Unique way of learning

They may only be five years old, but pretty soon kindergarten students at Aspen Heights Elementary School in Red Deer could be delivering mail for pay, Grade 4 and 5 students will be running a bank and others will be taking out loans to set up businesses.

They may only be five years old, but pretty soon kindergarten students at Aspen Heights Elementary School in Red Deer could be delivering mail for pay, Grade 4 and 5 students will be running a bank and others will be taking out loans to set up businesses.

It’s all a part of a program called MicroSociety that will bring social studies to life at Aspen Heights.

The unique way of learning was created by George Richmond, a New York City teacher, in 1967. It later expanded to a school-wide concept and now is used in more than 200 schools across the United States. When Aspen Heights begins the program with students in the spring, it will be the only Canadian school using MicroSociety.

Although just in the preliminary stages, it looks like students will work at their tiny community three days a week for 45 minutes to an hour each day, starting in the spring.

There will be a newspaper, a police service and even a school currency that each student will be paid in and be able to spend at school businesses. Students will have an election to form the government. Every student will have a job, receive a wage and pay taxes.

Before any of this takes place, students will be learning about how society and government works, how to write a resume and do a job interview. It will be a learning process not only for the approximately 200 students from kindergarten to Grade 5 but also for the teachers who will help them start the tiny community.

Last May, seven educators from Aspen Heights visited two MicroSociety schools in California. Milt Williams, a Grade 5 teacher at Aspen Heights who is co-ordinating the program, said he was sold on MicroSociety before he went but the rest of the staff members were won over when they saw how confident and poised the students were at the schools.

The teachers would walk into the little shops and ask for the teacher in charge and the Grade 4 manager would walk up to them and start his or her business spiel. They were impressed with how confident, articulate and in charge the students were.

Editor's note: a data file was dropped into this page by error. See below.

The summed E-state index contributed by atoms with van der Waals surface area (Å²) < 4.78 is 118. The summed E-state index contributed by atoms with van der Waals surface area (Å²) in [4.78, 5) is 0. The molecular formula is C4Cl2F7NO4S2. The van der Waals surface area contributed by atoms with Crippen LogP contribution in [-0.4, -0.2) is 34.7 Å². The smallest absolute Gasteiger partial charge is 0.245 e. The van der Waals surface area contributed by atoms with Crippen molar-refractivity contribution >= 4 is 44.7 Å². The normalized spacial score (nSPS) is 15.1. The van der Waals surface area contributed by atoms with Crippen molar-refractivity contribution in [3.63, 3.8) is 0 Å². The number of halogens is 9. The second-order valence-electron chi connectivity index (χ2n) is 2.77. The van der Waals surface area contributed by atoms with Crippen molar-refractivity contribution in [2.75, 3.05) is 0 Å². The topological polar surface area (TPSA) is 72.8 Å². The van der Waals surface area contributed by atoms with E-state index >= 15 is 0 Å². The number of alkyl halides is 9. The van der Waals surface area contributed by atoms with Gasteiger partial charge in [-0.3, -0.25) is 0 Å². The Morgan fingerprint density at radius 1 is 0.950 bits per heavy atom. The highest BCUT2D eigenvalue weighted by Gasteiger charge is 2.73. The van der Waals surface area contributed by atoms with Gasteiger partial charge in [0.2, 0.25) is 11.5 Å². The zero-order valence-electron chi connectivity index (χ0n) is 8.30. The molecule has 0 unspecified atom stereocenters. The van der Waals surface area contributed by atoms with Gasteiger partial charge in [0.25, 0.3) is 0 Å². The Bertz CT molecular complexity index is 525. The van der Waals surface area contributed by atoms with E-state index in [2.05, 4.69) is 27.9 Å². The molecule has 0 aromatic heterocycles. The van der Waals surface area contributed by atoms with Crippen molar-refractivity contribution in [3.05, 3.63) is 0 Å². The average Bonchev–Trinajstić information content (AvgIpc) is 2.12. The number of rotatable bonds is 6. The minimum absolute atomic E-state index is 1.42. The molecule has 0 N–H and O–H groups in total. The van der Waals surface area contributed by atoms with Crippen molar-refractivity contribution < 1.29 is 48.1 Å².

“The boys and girls that we met, you could see the leadership skills they had developed,” said Aspen Heights principal Peter Laszuk. “They were very well-spoken, courteous and really knew what they were talking about because of the responsibility given to them by the staff.”

Many of the MicroSociety schools are in areas where income levels are low and the number of single-parent families are high. But Williams said the schools not only see better attendance and higher test scores once MicroSociety is underway, but also more engagement by the students. He hopes the program will motivate children to achieve and show them that they all have their own talents.

“We want to educate the whole child. We want them to learn to be good citizens. We want them to learn respect and be confident when dealing with people. We want to show them that they can have the future they want if they use their skills properly,” Williams said.

Laszuk said he hopes the program will entice students who are chronically late or who don’t arrive at school regularly to be at school on a daily basis. He said it is also refreshing for the staff to try new ideas.

The school hopes to get community and business leaders, as well as parents, in to talk to students and help them in the process.

Teachers at the school recently received their first two-day training session. In March, a more detailed plan will be done with a test of the project likely taking place in April and May. The school hopes to have a more permanent program started in September 2010.

sobrien@bprda.wpengine.com